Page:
A gentleman of El Salvadoran descent, Mr. Stevens, decided that he wanted to purchase a home. He subsequently contacted a broker and entered into a buyer-agent agreement. Mr. Stevens was extremely excited to have a broker working on his behalf and agreed to pay a $200 fee and as well as a 3% commission. The agreement stated:
- The seller's deposit would be credited toward the commission
- Commission would be payable upon transfer of title
- Commission would be payable if the title didn't transfer based on any action or default of the buyer
Shortly after signing the buyer-agent agreement, Mr. Stevens found a home under construction and entered into a contract.
Mr. Stevens was pre-qualified by a mortgage company for which an associate broker, working in the same firm as his agent, was the president.1 A few days before closing Mr. Stevens received a call from the mortgage company informing him that due to his legal residency status he was unable to obtain a conventional loan and that the contract would be terminated as a result.
When Mr. Stevens called his realtor asking for the return of his commission, the realtor refused. He told Mr. Stevens that the commission was for services rendered and that all fees paid were non-refundable. However, when Mr. Stevens reviewed his agreement he found no language to that effect.2
Mr. Stevens contacted the State’s Fair Housing Office to file a complaint and they decided to review other buyer-broker agreements of the Mortgage Company and Real Estate Firm. They found that no other buyers of Hispanic or El Salvadoran origin were requested to pay commission prior to closing. However, the Real Estate Board determined that the investigation of the complaint established prima facie evidence of discrimination under State code and therefore reasonable cause existed to believe there was unlawful discriminatory housing practices.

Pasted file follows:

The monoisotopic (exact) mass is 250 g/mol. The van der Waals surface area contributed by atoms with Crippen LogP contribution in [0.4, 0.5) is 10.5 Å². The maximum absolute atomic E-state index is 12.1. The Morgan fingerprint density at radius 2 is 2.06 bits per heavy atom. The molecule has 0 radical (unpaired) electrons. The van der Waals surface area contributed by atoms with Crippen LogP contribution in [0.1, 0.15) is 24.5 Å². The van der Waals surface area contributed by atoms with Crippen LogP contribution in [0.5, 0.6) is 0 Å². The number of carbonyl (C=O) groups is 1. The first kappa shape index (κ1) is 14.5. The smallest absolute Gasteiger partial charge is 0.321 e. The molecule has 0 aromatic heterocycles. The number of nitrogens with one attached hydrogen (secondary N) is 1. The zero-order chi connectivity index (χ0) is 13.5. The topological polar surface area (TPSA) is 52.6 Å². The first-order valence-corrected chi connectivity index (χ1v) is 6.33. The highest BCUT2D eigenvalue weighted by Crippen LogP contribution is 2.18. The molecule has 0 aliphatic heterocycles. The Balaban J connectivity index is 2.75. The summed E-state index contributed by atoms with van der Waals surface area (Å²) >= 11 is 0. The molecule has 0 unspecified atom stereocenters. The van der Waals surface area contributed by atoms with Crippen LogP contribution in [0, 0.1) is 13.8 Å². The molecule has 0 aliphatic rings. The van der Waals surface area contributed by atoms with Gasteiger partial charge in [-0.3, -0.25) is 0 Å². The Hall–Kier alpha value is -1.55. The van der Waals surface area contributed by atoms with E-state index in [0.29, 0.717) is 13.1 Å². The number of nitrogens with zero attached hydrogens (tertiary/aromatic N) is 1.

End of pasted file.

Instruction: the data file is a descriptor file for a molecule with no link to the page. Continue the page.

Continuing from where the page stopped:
This case was eventually settled for $17,500 and Mr. Stevens subsequently obtained an FHA loan and purchased a home.
Real estate professionals have an obligation to treat every buyer with the same standards and each buyer has the right to equal housing opportunity. It is unethical and illegal to discriminate because of a person’s race, color, religion, nationality, age, familiar status and physical and mental capacity.
Risk Factor #1
Your fiduciary duty as a real estate professional is to be absolute and undivided in your loyalty; there should be no hint of any conflict of interest. This requires diligence, faithful service, integrity, utmost care, honesty, good faith and full disclosure.
Risk Factor #2
No real estate professional ever expects to be sued. But the unexpected does happen so it’s important to be prepared. And the key to being prepared is to document everything! Documentation is crucial when facing an angry homeowner.